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Unity required in face of voter abuse

The sight of Jim Murphy, the Labour MP who has been travelling round Scotland making the case for a No vote on September 18, being targeted by an angry crowd was unpleasant, but does it really indicate a sinister turn in the campaign?

Mr Murphy believes so and has claimed that his speaking tour, 100 Towns in 100 Days, has fallen foul of what he calls organised street mobbery, co-ordinated, he believes, by Yes Scotland.

In response, Alex Salmond, the First Minister, has rejected Mr Murphy's concerns and has called on Scots to ignore what he calls the Labour MP's "wind-ups", although he has also made it clear that he condemns intimidation of any kind.

A spokesman for Yes Scotland has underlined the message by saying that there is no place for abuse in the campaign and both sides of the debate should treat others with respect at all times.

Hopefully, such public statements from Yes Scotland will help maintain calm, although from the start, the independence debate has sometimes had the tendency to turn toxic and aggressive, usually on the internet. The so-called cybernats appear to be more numerous and high profile than their pro-UK counterparts but both sides have been guilty on occasion and both sides have a responsibility to control it as much as they can. There should be no hint of encouraging the nastier elements to turn on their opponents, however tempting it may be.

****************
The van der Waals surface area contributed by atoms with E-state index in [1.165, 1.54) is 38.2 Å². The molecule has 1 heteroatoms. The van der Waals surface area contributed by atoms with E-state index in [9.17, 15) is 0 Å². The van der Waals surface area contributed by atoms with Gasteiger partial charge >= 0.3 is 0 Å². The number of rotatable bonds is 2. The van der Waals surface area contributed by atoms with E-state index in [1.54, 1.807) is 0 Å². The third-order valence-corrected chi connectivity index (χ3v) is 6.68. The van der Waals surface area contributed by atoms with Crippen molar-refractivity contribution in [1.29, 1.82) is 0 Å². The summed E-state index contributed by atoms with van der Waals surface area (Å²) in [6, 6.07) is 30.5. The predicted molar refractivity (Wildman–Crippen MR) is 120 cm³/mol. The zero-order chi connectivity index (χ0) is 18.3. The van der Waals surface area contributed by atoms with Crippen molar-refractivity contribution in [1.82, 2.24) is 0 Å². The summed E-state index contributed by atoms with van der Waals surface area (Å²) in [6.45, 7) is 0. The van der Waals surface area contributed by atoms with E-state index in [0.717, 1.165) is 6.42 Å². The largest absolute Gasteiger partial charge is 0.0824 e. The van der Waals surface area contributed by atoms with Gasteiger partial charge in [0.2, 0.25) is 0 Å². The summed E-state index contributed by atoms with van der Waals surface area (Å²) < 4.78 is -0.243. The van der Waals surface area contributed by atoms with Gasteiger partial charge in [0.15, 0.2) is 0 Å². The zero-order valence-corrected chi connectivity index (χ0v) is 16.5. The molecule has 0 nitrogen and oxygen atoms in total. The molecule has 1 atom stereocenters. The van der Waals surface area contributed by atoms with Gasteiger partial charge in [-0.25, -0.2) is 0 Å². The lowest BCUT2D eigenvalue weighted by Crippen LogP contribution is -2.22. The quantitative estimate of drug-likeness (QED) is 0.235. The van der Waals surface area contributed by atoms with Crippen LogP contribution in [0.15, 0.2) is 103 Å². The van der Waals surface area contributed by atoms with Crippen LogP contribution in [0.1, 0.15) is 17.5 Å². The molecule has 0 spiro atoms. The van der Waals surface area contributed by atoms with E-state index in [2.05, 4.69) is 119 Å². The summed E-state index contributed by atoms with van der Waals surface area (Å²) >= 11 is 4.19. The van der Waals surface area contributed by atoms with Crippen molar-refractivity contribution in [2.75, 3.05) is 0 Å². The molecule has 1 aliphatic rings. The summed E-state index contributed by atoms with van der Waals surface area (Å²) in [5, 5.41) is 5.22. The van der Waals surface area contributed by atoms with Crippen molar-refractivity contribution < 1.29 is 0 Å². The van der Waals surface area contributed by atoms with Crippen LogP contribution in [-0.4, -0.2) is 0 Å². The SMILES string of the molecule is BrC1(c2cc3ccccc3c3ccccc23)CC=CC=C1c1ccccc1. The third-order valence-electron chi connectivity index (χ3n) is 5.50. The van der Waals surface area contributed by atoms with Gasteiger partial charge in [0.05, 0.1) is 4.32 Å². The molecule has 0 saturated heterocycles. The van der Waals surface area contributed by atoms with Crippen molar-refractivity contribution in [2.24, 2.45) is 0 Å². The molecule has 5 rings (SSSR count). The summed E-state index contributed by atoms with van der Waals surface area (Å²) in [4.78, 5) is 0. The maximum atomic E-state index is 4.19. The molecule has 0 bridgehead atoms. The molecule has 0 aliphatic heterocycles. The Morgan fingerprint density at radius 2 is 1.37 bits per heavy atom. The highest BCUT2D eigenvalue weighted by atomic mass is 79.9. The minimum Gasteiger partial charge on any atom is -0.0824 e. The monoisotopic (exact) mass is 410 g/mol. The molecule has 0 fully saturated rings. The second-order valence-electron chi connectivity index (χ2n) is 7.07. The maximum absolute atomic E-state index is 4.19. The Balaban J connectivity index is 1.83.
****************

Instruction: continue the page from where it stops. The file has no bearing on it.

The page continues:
There is certainly nothing wrong with voters shouting or booing and making their feelings known, as they did during the recent television debates between Mr Salmond and Alistair Darling, the leader of Better Together, but when it becomes abuse or intimidation, it has to be discouraged by the leaders of both campaigns. They should always do their best to encourage their supporters to behave in a responsible and reasonable manner.

The most obvious danger of allowing the abuse to escalate, online or on the streets, is that those who would otherwise contribute to the referendum debate will give up and keep quiet rather than be shot down in flames. And that is not healthy for the wider debate.

It is this danger that is apparently worrying some in the No campaign who have expressed their concern that an overly vehement atmosphere at polling stations on September 18 could discourage some people from voting. Mr Darling is having talks with the police later this week on the matter, although the leadership of Police Scotland know a higher than normal turn-out is expected and are said to have plans in place.

It is obviously impossible to say how likely intimidation or abuse on polling day is, but passions will be running high on the day on both sides and no one should feel intimidated when they go to vote, whether they are casting their vote for the UK or for independence. Yes Scotland and Better Together must do all they can to help maintain calm at the polling stations on one of the most important days in Scotland's history.

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